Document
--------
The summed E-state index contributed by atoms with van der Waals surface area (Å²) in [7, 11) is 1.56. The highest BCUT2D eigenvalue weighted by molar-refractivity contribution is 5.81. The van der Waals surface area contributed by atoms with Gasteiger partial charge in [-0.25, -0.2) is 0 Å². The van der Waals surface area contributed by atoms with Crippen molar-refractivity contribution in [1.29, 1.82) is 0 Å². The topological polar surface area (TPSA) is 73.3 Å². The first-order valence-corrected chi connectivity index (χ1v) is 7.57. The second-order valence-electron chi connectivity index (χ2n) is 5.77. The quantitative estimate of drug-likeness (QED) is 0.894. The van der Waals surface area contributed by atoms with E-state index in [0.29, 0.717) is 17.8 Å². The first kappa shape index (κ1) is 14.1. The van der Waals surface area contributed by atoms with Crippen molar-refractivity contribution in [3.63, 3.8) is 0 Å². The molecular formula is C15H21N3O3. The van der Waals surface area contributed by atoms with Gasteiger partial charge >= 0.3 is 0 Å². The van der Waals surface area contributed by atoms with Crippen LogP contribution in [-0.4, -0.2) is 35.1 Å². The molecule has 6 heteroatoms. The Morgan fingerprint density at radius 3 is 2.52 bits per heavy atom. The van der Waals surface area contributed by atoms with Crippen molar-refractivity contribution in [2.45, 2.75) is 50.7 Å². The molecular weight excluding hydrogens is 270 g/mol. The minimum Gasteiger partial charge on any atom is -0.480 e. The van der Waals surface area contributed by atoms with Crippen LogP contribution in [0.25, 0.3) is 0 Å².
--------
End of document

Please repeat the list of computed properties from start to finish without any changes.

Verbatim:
The summed E-state index contributed by atoms with van der Waals surface area (Å²) in [7, 11) is 1.56. The highest BCUT2D eigenvalue weighted by molar-refractivity contribution is 5.81. The van der Waals surface area contributed by atoms with Gasteiger partial charge in [-0.25, -0.2) is 0 Å². The van der Waals surface area contributed by atoms with Crippen molar-refractivity contribution in [1.29, 1.82) is 0 Å². The topological polar surface area (TPSA) is 73.3 Å². The first-order valence-corrected chi connectivity index (χ1v) is 7.57. The second-order valence-electron chi connectivity index (χ2n) is 5.77. The quantitative estimate of drug-likeness (QED) is 0.894. The van der Waals surface area contributed by atoms with E-state index in [0.29, 0.717) is 17.8 Å². The first kappa shape index (κ1) is 14.1. The van der Waals surface area contributed by atoms with Crippen molar-refractivity contribution in [3.63, 3.8) is 0 Å². The molecular formula is C15H21N3O3. The van der Waals surface area contributed by atoms with Gasteiger partial charge >= 0.3 is 0 Å². The van der Waals surface area contributed by atoms with Crippen LogP contribution in [-0.4, -0.2) is 35.1 Å². The molecule has 6 heteroatoms. The Morgan fingerprint density at radius 3 is 2.52 bits per heavy atom. The van der Waals surface area contributed by atoms with Crippen molar-refractivity contribution in [2.45, 2.75) is 50.7 Å². The molecular weight excluding hydrogens is 270 g/mol. The minimum Gasteiger partial charge on any atom is -0.480 e. The van der Waals surface area contributed by atoms with Crippen LogP contribution in [0.25, 0.3) is 0 Å².